Friday, February 27, 2009

Sex, Parole, and Development - Oh my!

Three stories with Sunset Park interests:
(For those who have written in wondering: Set up a Google Alert for "Sunset Park" or any other key word. Then you too can receive these handy-dandy story links!)

1 - The Brooklyn Eagle
has an update on the sex shop lawsuit that will directly affect Sunset Park's Third Avenue strip. I like it because it spells out why the lawsuit is occurring and how the shops have gotten around the "don't be near a school or house of worship" law.

from the article:

By using a loophole in zoning law, “shops masquerading as non-adult businesses … are allowed to operate near residences, schools and houses of worship, and are a blight upon their neighborhoods,” stated city attorney Robin Binder, who is handling the litigation.

Old zoning laws define adult establishments as businesses with a substantial portion — defined as 40 percent — of their stock or floor space devoted to adult entertainment.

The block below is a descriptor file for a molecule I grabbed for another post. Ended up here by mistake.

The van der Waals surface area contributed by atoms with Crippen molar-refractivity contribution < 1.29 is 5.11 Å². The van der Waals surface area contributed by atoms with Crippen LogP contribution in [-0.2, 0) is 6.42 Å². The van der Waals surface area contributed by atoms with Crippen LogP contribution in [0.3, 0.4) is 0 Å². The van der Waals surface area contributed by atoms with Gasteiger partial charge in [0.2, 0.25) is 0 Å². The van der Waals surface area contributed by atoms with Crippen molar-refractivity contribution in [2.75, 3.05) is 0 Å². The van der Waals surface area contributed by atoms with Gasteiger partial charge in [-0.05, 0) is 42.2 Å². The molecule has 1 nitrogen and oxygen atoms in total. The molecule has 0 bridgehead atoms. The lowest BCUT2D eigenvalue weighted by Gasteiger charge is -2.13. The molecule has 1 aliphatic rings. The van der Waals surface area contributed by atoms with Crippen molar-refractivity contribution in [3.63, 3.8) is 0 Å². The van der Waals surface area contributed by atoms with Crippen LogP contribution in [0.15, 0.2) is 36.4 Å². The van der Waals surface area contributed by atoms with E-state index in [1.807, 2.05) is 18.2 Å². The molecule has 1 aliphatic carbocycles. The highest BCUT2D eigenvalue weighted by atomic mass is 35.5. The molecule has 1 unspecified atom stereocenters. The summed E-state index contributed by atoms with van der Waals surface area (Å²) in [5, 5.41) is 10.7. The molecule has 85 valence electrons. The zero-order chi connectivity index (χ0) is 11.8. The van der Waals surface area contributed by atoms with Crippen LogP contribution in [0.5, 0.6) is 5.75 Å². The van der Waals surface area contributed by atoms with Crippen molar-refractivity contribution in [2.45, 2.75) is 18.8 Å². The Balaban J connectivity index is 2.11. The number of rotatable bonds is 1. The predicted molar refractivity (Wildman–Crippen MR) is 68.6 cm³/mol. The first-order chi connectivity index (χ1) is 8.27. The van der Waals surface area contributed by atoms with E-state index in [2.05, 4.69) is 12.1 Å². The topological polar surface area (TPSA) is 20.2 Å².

According to city attorneys, some adult bookstores obeyed the letter of the law by importing large quantities of unmarketable videos (cartoons, multiple copies of a single old movie, kung fu films) and leaving them in basement or second-floor areas not frequented by customers.

2 - SI has an explanation of why Joseph Gray, the ex-cop who killed a family with his car, didn't get paroled.

from the article:

Despite a clean disciplinary record, Joseph Gray's release from prison "is incompatible with the welfare and safety of the community," the board determined after interviewing Gray yesterday.

Gray, 48, expressed "little or no remorse" and a "lack of insight" for the four deaths during the interview, wrote Commissioner Sally A. Thompson.

3 - The Real Deal has an abandonment story about Bush Terminal. Sunset Park will see one less set of rehabilitated buildings for the waterfront than expected.

from the article:

"Given current market conditions, Time Equities was unable to create an economically viable business plan with the Economic Development Corporation for the acquisition and redevelopment of Bush Terminal buildings B and C and Federal Building No. 2," Francis Greenburger, chairman and CEO of Time Equities, said in a statement.

The two sites, the city-owned Bush Terminal buildings B and C to the south and the Federal Building site to the north, were part of an effort to rehabilitate industrial buildings on the Brooklyn waterfront.

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